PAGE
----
Work has been frantic over the last few weeks, there have been a million information campaigns to get out. Public anxiety is high, and as soon as we manage to assuage one set of concerns, another springs up – often abetted by a disruptive organisation or crackpot conspiracy theorist. I wish everyone would just have a little more faith. The flood barrier programme has been a massive success, a huge feat of human engineering. It means that even if the chemical refreeze isn’t fully successful and some of the glacier does collapse, we will be well protected from the sea surge. Instead of criticising and fearmongering, people ought to be grateful that they live in an advanced economy where technological solutions are possible. I bet even the original inhabitants of the rainforests would have gladly traded their habitat to be where we are now – not that it was ever actually a choice, or there is anything left to trade.
I realise my chest is tight. I take a deep breath and try and clear my mind, I’m here for some peace, some me-time, not to worry about the outside world and most definitely not today. Being here isn’t just an act of faith in my own future, it’s an act of faith in everything I’ve worked for. Let the nutters and hysterics flee inland and up the mountains, I know we will succeed, and by this time tomorrow we will be proven right.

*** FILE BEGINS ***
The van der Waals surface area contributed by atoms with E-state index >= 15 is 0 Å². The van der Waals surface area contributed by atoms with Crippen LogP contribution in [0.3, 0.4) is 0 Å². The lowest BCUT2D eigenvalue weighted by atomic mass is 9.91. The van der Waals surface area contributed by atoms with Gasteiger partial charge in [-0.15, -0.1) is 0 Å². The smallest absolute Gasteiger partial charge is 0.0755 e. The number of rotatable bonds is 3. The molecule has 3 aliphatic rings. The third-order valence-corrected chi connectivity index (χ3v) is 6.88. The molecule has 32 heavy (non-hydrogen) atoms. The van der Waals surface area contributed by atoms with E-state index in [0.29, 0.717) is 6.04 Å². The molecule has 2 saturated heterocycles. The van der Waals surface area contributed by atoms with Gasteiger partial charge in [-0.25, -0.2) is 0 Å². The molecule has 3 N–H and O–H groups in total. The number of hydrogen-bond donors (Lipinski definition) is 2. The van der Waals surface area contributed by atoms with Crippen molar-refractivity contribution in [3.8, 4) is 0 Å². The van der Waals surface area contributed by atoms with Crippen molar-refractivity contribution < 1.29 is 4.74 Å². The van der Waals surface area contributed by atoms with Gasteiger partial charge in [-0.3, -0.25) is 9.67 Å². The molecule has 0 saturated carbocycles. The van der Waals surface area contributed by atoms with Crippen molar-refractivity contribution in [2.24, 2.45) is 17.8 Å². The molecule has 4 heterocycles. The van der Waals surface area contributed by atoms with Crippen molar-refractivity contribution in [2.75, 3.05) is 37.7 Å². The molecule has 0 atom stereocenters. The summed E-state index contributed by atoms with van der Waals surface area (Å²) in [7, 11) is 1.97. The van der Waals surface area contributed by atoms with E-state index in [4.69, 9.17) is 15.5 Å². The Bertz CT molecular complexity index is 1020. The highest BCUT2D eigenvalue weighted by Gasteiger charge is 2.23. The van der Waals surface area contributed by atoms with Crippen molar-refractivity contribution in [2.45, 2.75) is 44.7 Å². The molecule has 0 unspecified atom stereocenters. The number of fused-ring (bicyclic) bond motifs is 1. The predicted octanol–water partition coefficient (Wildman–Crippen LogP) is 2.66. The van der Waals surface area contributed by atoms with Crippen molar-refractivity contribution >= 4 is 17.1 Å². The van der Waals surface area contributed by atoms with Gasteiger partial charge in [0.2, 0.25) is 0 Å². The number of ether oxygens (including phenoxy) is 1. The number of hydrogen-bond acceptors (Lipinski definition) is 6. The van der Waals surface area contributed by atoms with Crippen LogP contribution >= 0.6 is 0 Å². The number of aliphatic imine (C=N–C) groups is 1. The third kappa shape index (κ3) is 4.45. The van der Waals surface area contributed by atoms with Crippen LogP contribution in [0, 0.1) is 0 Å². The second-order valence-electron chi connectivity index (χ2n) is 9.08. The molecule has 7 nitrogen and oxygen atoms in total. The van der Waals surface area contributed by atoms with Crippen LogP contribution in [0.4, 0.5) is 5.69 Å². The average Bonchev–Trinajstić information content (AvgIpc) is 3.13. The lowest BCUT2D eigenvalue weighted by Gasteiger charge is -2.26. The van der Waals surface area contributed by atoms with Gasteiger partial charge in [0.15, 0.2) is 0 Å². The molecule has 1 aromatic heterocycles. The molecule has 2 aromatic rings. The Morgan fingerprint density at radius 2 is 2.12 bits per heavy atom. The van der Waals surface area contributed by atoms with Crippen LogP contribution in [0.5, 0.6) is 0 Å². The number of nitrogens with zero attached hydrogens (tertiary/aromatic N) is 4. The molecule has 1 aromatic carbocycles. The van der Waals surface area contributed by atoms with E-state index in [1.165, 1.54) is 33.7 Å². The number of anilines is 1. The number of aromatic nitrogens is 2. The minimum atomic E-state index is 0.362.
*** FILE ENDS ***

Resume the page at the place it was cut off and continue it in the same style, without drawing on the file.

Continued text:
Something cold drips on my forehead jarring me awake. Before I can move, another hard splash of cold water lands on my chest where the robe has slipped open. I sit up. It doesn’t have the rainforest vibe about it. In the distance I can hear a strange grinding sound and feint echoes of shouting. I realise the rainforest soundtrack is off and high on the walls behind the fake foliage the emergency exit signs are lit up. Another large drop of water lands on me, followed by three more in quick succession. I look up, the ceiling seems to be bowing inwards. I’m sure it wasn’t like that when I came in, although I can’t be certain because I didn’t pay it much attention. I wonder how long I have been down here. The bitter dry taste in my mouth tells me I have probably been asleep for at least an hour. I wish I had kept my pone with me; I was stupid to hand it over like that. After all, given how fake all of this actually is, they could hardly have objected on the grounds of it being unnatural. I shiver, it’s decidedly chilly in here now and the warmth has gone from the bed of earth that I have been lying on. I hear a brief ricochet of water from the other side of the room and I get up and make my way over in the half-light to investigate. There is a crack in the ceiling and a row of drips are beginning to form a curtain of water. The emergency lights flicker and go out leaving me in pitch darkness with only the sound of water descending from above. There’s another flicker and the lights are back on again. I realise have to get out of here, now. I move over to the door and take the handle in my fingers. It’s impossible to budge. I push harder, it’s as if there is a ten-tonne weight pressing against the door.
Of course there is.
I’m in the basement, so if water coming through the ceiling above me, then I am completely surrounded; submerged. My heart is accelerating, but part of me is sure that this is only a burst pipe or something mundane and easily fixed. It’s a small localised, coincidental, incident and help will soon be on the way. That must be the noises I heard when I woke up – the help arriving.
Because, otherwise… well, we couldn’t really have got it so devastatingly wrong, could we?